July was national HIV Awareness Month – and a new mobile testing clinic hit the streets of the Palm Springs area to spread the word. The Get Tested Coachella Valley (GTCV) crew set up the mobile testing unit in front of all three local hospitals, offering free HIV tests to the staff and to the public. Patients just swipe the stick across their gums – and the results are ready in 20 minutes. The Ora-Quick test is a relatively new device (approved by the FDA in 2012). If the test is positive for the antibodies that fight HIV, the patient is referred to a doctor to get a blood test to confirm the diagnosis.
The sun-drenched Palm Springs area is a hotspot for the virus that causes AIDS. The prevalence of HIV in the Coachella Valley is twice the national average. Yet it is estimated that 50-70 percent of residents have never been tested for HIV and don’t know their status.
Get Tested Coachella Valley’s Todd Watkins assists patients with the test when they come to the van. “The sooner that they find out that they are HIV positive, the healthier they are gonna maintain for the rest of their lives. It’s about being sexually responsible and knowing their HIV status. People might be shocked that the number one group contracting HIV today is African American women. Teens are number two.”
Get Tested Coachella Valley has set up the mobile testing van at several major public events over the past few months, including the Black History Parade, Blatino Oasis (a gathering of men of color), and the 25th Annual White Party in April, which drew an estimated 30,000 people. Next year they are hoping have a presence at the area’s two mega music festivals: Stagecoach and Coachella.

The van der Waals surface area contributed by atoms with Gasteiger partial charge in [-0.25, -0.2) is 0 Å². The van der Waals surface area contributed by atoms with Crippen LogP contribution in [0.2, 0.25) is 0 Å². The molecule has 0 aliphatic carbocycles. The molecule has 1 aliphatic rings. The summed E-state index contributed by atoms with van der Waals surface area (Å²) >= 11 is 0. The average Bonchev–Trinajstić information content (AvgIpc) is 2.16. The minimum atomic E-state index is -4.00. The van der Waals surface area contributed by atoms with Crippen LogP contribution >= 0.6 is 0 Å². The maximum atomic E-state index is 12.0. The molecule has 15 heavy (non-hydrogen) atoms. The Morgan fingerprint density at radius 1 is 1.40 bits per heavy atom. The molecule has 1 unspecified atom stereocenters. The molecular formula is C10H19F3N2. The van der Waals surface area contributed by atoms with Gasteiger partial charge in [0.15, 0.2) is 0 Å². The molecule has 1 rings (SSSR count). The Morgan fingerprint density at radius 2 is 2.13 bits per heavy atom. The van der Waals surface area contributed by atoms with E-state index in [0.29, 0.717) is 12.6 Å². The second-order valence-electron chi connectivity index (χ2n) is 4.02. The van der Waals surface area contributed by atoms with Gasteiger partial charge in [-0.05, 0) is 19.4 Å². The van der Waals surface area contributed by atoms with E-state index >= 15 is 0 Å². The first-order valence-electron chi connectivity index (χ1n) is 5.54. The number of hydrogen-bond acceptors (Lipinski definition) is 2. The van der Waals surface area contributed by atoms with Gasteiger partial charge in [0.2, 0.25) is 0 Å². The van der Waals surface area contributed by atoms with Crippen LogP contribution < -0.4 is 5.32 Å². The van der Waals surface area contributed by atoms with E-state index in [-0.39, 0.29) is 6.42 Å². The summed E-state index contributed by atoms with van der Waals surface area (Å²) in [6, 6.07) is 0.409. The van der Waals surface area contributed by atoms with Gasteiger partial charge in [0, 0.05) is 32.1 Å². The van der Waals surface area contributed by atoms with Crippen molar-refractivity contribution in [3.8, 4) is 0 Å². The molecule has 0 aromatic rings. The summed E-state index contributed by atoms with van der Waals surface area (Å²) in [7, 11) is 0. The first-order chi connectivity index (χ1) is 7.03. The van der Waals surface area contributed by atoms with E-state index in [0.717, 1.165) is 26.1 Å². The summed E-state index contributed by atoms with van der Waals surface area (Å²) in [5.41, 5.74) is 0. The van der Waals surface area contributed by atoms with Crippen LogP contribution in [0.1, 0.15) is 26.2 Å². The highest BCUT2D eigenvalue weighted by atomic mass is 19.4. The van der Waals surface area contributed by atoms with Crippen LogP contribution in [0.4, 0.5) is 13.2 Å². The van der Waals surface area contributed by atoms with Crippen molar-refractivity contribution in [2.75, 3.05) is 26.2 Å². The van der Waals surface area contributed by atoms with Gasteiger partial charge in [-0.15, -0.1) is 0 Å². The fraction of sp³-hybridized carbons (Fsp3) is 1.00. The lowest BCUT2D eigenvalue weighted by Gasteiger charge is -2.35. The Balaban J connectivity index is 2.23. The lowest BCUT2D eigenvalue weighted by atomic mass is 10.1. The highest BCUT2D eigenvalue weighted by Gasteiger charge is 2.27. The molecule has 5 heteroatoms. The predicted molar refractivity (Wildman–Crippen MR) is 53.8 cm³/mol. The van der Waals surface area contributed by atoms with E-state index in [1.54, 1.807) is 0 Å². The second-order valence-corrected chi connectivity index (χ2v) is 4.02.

Get Tested is a five million dollar effort housed at the Desert AIDS Project in Palm Springs. The area’s largest hospital, Desert Regional Medical Center is giving $1.5 million over the next three years and is now spearheading the 2nd phase of the project. The center now offers voluntary HIV tests as part of the standard blood work for people admitted to the hospital after a visit to the E-R.
Get Tested wants more physicians to adopt testing as part of routine office visits. Adding the HIV test to routine lab work would cost insurance companies about $3-$5. HIV testing is covered under Medicare and in health plans under the new Affordable Care Act.
Desert AIDS Project CEO David Brinkman says, “There’s such an opportunity with the Affordable Care Act, now that Americans have access to health insurance, to just routinize this as part of the annual screening that occurs in the annual physical. And for people who don’t have that access but seek health care in the emergency departments or in community clinics, to routinize it in that setting as well. So we ensure everybody gets an opportunity to get tested for HIV.”